Evolutionary pathway to increased virulence and epidemic group A Streptococcus disease derived from 3,615 genome sequences

Waleed Nasser, Stephen B. Beres, Randall J. Olsen, Melissa A. Dean, Kelsey A. Rice, S. Wesley Long, Karl G. Kristinsson, Magnus Gottfredsson, Jaana Vuopio, Kati Raisanen, Dominique A. Caugant, Martin Steinbakk, Donald E. Low, Allison McGeer, Jessica Darenberg, Birgitta Henriques-Normark, Chris A. Van Beneden, Steen Hoffmann, James M. Musser

Research output: Contribution to journalArticlepeer-review

175 Scopus citations


We sequenced the genomes of 3,615 strains of serotype Emm protein 1 (M1) group A Streptococcus to unravel the nature and timing of molecular events contributing to the emergence, dissemination, and genetic diversification of an unusually virulent clone that now causes epidemic human infections worldwide. We discovered that the contemporary epidemic clone emerged in stepwise fashion froma precursor cell that first contained the phage encoding an extracellular DNase virulence factor (streptococcal DNase D2, SdaD2) and subsequently acquired the phage encoding the SpeA1 variant of the streptococcal pyrogenic exotoxin A superantigen. The SpeA2 toxin variant evolved from SpeA1 by a single-nucleotide change in the M1 progenitor strain before acquisition by horizontal gene transfer of a large chromosomal region encoding secreted toxins NAD+-glycohydrolase and streptolysin O. Acquisition of this 36-kb region in the early 1980s into just one cell containing the phage-encoded sdaD2 and speA2 genes was the final major molecular event preceding the emergence and rapid intercontinental spread of the contemporary epidemic clone. Thus, we resolve a decades-old controversy about the type and sequence of genomic alterations that produced this explosive epidemic. Analysis of comprehensive, population- based contemporary invasive strains from seven countries identified strong patterns of temporal population structure. Compared with a preepidemic reference strain, the contemporary clone is significantly more virulent in nonhuman primate models of pharyngitis and necrotizing fasciitis. A key finding is that the molecular evolutionary events transpiring in just one bacterial cell ultimately have produced millions of human infections worldwide.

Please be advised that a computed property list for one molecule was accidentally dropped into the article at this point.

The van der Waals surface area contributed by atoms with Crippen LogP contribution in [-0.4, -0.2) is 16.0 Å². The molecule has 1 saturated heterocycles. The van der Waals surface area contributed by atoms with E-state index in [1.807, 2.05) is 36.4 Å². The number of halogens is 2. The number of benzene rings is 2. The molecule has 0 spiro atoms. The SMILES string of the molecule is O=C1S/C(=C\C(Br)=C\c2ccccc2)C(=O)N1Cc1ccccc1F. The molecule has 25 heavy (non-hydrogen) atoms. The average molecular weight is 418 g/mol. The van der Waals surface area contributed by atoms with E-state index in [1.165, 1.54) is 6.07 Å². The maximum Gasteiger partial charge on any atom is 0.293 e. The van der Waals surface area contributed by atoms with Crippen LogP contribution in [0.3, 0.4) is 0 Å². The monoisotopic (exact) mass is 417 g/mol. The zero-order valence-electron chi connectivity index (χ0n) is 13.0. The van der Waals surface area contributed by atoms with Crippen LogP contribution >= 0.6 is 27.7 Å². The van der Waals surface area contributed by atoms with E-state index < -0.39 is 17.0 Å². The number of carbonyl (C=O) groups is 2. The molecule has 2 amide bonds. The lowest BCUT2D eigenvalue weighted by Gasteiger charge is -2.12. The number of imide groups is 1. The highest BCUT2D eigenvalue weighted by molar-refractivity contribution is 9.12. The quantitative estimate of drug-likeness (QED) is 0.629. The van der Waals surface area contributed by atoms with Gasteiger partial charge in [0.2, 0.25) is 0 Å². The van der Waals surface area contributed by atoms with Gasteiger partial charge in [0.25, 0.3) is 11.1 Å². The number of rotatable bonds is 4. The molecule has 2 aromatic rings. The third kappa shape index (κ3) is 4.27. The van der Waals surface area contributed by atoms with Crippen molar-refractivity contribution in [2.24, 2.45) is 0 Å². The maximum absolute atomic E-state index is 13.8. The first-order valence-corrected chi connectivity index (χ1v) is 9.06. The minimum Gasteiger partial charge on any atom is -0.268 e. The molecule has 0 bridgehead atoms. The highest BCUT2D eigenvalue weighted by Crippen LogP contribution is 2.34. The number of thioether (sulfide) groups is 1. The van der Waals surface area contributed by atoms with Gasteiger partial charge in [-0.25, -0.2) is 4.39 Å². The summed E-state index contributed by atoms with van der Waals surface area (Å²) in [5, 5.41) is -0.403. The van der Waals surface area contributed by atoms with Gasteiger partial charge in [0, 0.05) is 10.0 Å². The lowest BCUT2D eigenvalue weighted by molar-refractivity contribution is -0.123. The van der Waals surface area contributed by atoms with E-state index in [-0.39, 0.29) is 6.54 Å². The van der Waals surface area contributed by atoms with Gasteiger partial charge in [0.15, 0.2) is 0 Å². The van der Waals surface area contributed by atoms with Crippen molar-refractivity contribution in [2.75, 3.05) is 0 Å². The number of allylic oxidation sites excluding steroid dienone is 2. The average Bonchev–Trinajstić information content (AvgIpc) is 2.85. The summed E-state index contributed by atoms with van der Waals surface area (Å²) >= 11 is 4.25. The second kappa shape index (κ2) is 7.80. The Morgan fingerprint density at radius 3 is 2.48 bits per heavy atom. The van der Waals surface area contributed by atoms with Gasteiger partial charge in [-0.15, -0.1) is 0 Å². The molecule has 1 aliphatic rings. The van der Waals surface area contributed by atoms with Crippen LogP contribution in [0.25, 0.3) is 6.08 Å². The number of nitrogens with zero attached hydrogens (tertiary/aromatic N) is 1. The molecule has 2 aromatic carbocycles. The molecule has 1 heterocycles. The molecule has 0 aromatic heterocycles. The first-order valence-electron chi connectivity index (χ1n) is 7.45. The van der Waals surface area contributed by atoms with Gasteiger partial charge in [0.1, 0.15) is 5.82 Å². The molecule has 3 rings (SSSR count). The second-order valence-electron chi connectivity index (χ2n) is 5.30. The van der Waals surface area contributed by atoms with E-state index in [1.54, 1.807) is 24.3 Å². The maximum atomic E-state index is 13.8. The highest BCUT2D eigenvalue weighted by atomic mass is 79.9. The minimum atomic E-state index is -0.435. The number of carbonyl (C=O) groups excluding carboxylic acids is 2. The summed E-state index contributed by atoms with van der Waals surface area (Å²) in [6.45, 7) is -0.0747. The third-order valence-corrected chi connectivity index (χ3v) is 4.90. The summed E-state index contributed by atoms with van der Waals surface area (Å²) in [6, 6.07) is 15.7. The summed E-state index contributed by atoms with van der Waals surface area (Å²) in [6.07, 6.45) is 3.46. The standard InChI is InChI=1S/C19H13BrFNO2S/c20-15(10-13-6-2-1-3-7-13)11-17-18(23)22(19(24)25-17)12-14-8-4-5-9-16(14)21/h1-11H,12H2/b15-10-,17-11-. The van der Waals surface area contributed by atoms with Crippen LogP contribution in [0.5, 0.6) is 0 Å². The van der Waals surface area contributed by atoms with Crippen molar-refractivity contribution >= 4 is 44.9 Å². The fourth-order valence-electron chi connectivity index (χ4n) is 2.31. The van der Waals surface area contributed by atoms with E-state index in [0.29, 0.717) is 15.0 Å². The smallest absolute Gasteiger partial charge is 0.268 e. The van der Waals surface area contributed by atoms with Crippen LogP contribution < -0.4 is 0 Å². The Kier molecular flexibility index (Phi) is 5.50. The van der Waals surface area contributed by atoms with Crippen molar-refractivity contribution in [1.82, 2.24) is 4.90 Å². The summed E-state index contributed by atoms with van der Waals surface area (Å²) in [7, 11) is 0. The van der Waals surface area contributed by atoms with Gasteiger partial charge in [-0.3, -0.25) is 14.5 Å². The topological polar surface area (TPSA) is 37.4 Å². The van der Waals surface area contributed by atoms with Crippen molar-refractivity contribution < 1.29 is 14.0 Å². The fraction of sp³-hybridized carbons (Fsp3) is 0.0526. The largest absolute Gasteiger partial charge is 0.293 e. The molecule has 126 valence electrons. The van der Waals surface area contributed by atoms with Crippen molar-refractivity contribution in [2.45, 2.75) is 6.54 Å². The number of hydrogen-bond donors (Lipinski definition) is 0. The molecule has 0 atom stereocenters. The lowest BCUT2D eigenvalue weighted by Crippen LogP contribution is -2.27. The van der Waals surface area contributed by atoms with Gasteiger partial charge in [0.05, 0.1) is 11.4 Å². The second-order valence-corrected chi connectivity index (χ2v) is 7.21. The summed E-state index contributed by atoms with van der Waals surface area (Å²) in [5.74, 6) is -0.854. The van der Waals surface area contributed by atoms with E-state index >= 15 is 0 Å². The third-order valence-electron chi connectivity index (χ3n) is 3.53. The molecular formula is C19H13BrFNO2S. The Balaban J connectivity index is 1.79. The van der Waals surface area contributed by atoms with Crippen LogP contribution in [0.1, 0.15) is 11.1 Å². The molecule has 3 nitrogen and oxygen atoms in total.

Original languageEnglish (US)
Pages (from-to)E1768-E1776
JournalProceedings of the National Academy of Sciences of the United States of America
Issue number17
StatePublished - Apr 29 2014


  • Flesh-eating disease
  • Mobile genetic element
  • Molecular clock
  • Pathogenesis
  • Phylogeography

ASJC Scopus subject areas

  • General


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